For everyone who is absolutely in love with Marvel’s newest take on Spider-Man starring Tom Holland, there is someone who absolutely hates it. And these people are definitely not silent about it – a few days ago, the trailer for Spider-Man: No Way Home was released, and millions immediately took to Twitter to say just how much they did NOT like the series. Why is that? Stick around for the rest of the article as I untangle this spider(-man)’s web to find out.
A Little Bit of History
A beloved character by millions, Spider-Man (aka Peter Parker) first graced the Marvel Comic’s universe in 1962, when he appeared in Amazing Fantasy, no. 15. Written by Stan Lee and illustrated by Steve Dikto, Spider-Man represented a novelty amongst superheroes, as he was young, inexperienced, and seemed like just a regular dude. Yet, it was exactly his mundane characterization that made him so appealing to readers.
The hero’s debut had such staggering success that he quickly landed another comic series in March 1963 (The Amazing Spider-Man, vol. 1, no. 1), and even more afterwards, such as The Spectacular Spider-Man and Spider-Man. In the late 2000s, Spidey made his final appearance in comic books (as of now) in the series Ultimate Spider-Man, which concluded with the character’s apparent death. The role of Spider-Man was then claimed by Miles Morales, a Black and Hispanic teenager from Brooklyn, who later made his on-screen debut in the 2018 animated film Into The Spider-Verse.
Spider-Man first arrived on the big screen in May 2002 thanks to Sony, with a movie which later wound up becoming a trilogy. The films were critically acclaimed and had massive success right off the bait, as the first one eventually earned over $800M worldwide. However, the tale of Spider-Man in cinema didn’t end here – the series underwent a “reboot”, and The Amazing Spider-Man (2012) and The Amazing Spider-Man 2 (2014) were released.
Finally, Marvel, which had been acquired by Walt Disney Company in 2009, made an exclusive deal with Sony in 2015 that allowed the hero to appear in films produced by either studio. Spider-Man then made his first debut in the Marvel Cinematic Universe (MCU) in Captain America: Civil War (2016), and soon enough became a recurring character in the MCU, appearing in the following Avengers movies. The hero proceeded to have a successful solo movie series, with Spider-Man: Homecoming (2017), Spider-Man: Far From Home (2019), and the soon-to-be-released and highly-anticipated Spider-Man: No Way Home (2021).
Not Your ‘Friendly-Neighborhood Superhero’ Anymore
The thing that disappointed many fans about this more recent Spider-Man cinematic series is that they’re actually great movies, but they’re not great Spider-Man movies. The narrative is coherent and flows well, the actors are awesome, the cinematography is fine… but that’s just it. The movies are good for Disney films, but they just don’t cut it as Spider-Man stories.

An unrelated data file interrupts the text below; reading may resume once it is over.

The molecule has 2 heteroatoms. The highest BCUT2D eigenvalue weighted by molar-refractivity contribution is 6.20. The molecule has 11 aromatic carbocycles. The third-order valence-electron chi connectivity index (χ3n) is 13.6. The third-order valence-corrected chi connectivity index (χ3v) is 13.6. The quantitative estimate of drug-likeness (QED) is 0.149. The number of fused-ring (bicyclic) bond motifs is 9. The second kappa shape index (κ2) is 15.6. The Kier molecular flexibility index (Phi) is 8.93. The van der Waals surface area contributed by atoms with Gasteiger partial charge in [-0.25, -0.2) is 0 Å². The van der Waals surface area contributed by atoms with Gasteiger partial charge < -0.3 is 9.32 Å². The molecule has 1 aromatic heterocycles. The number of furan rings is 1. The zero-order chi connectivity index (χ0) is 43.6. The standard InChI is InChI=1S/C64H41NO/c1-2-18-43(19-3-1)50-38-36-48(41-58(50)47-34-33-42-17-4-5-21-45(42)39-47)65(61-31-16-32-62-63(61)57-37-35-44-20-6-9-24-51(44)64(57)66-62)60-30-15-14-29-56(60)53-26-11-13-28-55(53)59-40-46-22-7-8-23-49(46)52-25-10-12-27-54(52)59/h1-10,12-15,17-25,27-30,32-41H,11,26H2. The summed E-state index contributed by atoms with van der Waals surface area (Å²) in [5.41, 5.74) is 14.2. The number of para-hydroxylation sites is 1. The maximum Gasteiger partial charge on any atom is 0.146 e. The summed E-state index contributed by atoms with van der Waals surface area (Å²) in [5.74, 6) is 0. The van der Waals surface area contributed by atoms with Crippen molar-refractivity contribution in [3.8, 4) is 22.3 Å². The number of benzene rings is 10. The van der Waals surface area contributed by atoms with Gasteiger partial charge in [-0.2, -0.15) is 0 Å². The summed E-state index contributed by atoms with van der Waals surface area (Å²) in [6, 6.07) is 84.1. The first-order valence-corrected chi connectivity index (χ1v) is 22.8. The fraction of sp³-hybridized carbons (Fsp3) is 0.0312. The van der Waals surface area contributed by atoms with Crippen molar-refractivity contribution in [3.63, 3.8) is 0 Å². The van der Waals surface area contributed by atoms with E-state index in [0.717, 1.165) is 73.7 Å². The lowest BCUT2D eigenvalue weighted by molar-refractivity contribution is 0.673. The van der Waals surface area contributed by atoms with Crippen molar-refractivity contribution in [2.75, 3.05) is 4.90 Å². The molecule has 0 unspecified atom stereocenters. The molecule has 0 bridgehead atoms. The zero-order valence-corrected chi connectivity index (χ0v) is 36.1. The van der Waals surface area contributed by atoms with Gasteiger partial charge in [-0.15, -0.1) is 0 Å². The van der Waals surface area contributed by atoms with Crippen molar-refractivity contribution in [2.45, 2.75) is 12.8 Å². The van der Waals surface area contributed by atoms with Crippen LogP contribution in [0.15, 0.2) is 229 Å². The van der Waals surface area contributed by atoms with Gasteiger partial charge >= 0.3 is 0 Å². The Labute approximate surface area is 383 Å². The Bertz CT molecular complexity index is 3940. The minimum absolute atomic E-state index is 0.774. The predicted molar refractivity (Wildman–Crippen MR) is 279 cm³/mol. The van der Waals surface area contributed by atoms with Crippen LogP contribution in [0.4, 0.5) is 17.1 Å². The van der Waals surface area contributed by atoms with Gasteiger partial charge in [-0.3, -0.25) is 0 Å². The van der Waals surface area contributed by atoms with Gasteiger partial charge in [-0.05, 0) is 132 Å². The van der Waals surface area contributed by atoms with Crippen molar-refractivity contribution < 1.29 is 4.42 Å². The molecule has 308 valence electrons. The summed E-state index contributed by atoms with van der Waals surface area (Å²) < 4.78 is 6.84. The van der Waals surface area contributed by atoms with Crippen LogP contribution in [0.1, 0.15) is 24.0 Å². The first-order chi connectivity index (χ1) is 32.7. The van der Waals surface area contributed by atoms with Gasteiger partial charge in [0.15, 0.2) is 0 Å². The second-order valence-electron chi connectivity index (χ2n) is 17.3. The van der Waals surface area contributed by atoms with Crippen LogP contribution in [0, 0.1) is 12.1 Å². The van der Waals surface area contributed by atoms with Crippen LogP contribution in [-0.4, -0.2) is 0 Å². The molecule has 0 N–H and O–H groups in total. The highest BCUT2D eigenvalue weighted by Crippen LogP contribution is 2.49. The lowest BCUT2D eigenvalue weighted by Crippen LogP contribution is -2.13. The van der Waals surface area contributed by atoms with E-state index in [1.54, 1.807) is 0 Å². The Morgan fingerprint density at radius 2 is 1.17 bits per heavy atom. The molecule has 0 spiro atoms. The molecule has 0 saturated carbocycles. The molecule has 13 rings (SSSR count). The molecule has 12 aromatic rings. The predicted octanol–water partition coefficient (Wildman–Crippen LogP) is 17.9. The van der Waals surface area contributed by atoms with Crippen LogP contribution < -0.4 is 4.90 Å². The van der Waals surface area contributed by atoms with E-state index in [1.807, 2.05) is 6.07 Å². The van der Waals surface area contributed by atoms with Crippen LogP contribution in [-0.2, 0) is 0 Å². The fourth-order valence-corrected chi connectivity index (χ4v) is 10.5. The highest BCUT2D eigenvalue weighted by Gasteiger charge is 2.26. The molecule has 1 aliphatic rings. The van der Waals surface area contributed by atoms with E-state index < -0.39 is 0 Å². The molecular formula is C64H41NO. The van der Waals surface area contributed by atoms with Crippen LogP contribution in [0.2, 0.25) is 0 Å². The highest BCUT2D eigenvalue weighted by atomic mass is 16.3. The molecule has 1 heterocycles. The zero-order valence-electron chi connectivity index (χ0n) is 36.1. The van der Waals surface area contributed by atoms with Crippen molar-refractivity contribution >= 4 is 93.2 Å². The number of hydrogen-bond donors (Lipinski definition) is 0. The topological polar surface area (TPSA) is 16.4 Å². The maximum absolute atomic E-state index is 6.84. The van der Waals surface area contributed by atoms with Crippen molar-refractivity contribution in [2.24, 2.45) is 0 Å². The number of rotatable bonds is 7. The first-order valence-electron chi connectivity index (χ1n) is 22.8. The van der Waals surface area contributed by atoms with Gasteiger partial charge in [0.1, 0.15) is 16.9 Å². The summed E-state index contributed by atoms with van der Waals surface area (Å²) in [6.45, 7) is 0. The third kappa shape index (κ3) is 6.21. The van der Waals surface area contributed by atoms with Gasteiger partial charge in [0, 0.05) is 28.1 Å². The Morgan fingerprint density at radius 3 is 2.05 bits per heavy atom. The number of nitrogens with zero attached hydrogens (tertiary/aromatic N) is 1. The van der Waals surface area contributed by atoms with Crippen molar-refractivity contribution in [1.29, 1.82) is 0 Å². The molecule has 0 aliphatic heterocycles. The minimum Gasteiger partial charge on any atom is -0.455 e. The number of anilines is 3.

Too many details are either twisted or flat-out disregarded in this version, thus tainting the essence of the superhero millions have come to love. For instance, Uncle Ben is never even mentioned in these films, so much so that it wouldn’t even surprise me if newer fans didn’t know about his existence. In a nutshell – following the death of his parents, Peter was raised by his aunt and uncle, May and Ben. However, due to tragic circumstances, Uncle Ben was murdered soon after Peter had gained superhuman powers. This series of unfortunate events may seem very cliché, but it’s actually of extreme importance for the character of Spider-Man, as it was after Ben’s departure that Peter decided to dedicate his life to helping people.
Yes, I will admit that I understand why Marvel chose not to depict this in the movies – this origin story has been told and retold, and fans want something new. Nonetheless, acting like Uncle Ben never existed and that his death didn’t impact Peter, completely eradicates Spider-Man’s raison d’être.
Taking away what made him become a true superhero means taking away the essence of the character, and changing his motivation means irreversibly changing his personality.
Taking away what made him become a true superhero means taking away the essence of the character, and changing his motivation means irreversibly changing his personality. But alas, that’s not the only way Marvel screwed up this Spider-Man…
Daddy Stark’s Money
The thing that is probably the most hated and the most loved aspect of the MCU’s Spider-Man is Peter’s close relationship with Tony Stark, aka Iron Man.